In the business world, it’s very rare for a company to be so concrete that they don’t have the need to innovate and adapt. It may take a while, but eventually the day for innovation comes, and if you’re not already thinking ahead before that, it will probably be the first day of the downward spiral that becomes the death of your company.
Blockbuster Video is the classic example. In the early 2000s, the movie and video game rental business was at its peak, and Blockbuster was at the top. Times were good, and money was flowing, as they took in billions in revenue each year. But at the same time, companies like Netflix and Redbox were entering the market.
As you probably already know, Blockbuster had the opportunity to buy Netflix for $50 million in 2000, but chose not to. Blockbuster went on to file bankruptcy in 2010, while Netflix is now worth well over $100 billion.
But not buying out Netflix isn’t the only way that Blockbuster royally screwed up. While Netflix started out as a through-the-mail rental service, the company was ahead of its time working on a streaming platform for people to watch movies over the internet. And Blockbuster actually launched its own streaming service, named Blockbuster Online, in 2004, but it was already far too late.
That brings in the necessity of speed.
It’s important to be as “early to the game” in the business world, especially when it comes to innovative ideas; the companies that show up first will ultimately have the biggest competitive advantage. But there’s a fine line there, because rushing to market before a product or service is ready can actually cause more problems.
Sometimes, though, you don’t really have a choice when it comes to speed, or innovation for that matter. And that’s what we’re seeing right now with the Coronavirus Pandemic.
Understandably, many business owners are terrified of what the future will bring. Each passing day adds on more questions, and ultimately, more doubt about the health of their company. But here’s where we have to circle back to innovation and speed, the two ingredients that could very well save your business in the long run.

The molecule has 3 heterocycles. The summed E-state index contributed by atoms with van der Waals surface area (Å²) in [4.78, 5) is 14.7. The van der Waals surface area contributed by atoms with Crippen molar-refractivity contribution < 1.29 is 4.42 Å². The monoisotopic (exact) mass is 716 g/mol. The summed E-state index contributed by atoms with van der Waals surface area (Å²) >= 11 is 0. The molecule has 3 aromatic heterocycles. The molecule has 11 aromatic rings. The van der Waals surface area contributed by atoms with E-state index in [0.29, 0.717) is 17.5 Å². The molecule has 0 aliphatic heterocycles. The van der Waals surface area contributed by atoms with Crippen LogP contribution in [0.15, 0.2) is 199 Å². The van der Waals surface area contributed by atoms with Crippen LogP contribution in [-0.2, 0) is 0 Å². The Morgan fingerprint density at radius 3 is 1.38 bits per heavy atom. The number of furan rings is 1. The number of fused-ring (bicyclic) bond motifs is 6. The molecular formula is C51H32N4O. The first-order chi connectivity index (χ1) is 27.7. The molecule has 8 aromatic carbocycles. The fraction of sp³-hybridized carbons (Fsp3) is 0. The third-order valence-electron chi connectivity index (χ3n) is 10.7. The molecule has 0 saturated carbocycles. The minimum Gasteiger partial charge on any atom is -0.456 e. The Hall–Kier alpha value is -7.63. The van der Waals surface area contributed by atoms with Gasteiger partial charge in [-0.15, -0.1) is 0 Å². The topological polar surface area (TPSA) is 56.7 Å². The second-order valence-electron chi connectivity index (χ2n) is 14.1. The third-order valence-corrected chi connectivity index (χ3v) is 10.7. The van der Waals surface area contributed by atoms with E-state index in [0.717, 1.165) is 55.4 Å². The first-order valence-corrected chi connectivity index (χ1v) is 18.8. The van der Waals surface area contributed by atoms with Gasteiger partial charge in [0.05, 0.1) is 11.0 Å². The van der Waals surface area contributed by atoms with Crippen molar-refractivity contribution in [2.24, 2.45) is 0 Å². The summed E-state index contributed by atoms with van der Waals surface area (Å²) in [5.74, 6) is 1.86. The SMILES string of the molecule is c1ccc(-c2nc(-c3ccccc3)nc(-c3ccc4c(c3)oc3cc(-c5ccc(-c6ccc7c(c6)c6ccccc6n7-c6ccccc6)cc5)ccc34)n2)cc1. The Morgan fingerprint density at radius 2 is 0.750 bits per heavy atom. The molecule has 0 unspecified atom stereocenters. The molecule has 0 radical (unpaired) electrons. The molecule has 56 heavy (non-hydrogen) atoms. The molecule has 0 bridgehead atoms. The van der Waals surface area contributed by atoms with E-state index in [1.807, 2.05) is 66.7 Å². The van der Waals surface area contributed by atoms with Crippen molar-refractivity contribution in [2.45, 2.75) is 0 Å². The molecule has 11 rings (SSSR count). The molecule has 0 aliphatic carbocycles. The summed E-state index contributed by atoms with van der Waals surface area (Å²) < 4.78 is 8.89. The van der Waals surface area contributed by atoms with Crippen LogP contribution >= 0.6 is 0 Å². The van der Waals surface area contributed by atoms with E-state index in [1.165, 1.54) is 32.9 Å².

The entire world got flipped upside down when COVID-19 started spreading, with restaurants being one of the first to be absolutely rocked by new restrictions put in place by the government. So what did many do? They adapted…quickly. Within days, local restaurants were offering take-out and taking orders via methods (such as text and online) that they never had before. Survival instincts took over, but not just for food joints.
Funeral homes suddenly faced uncertainty on how to serve grieving families, so what did some do? They adapted and started streaming services on Facebook Live. The same happened with many churches.
Some hair stylists are suddenly making house calls with their salons shut down.
Distilleries are producing hand sanitizer now to help with shortages.
Car producers like General Motors are now being called on to make ventilators.
Our entire world is changing every day, not only in our personal lives but also in the entire business ecosystem. Companies are adapting to survive, and it’s the ones that are doing so the quickest that will have the best chance of weathering this storm.
So what are you doing with your business?
If you’re at a standstill and need a group of innovative people to brainstorm ideas, please, reach out to The Jellison Group. If you have a new idea but aren’t sure how to implement it, reach out to The Jellison Group.
We recently transformed a dance studio from strictly face-to-face teaching to a full array of online courses in less than a week—a new service that could easily remain a staple for them even after this pandemic is over (click here to check it out). We are a group of passionate and creative people that are here to help you and your business remain afloat through these trying times, so if you’re worried about what to do next, contact The Jellison Group to see if we can help you navigate this storm.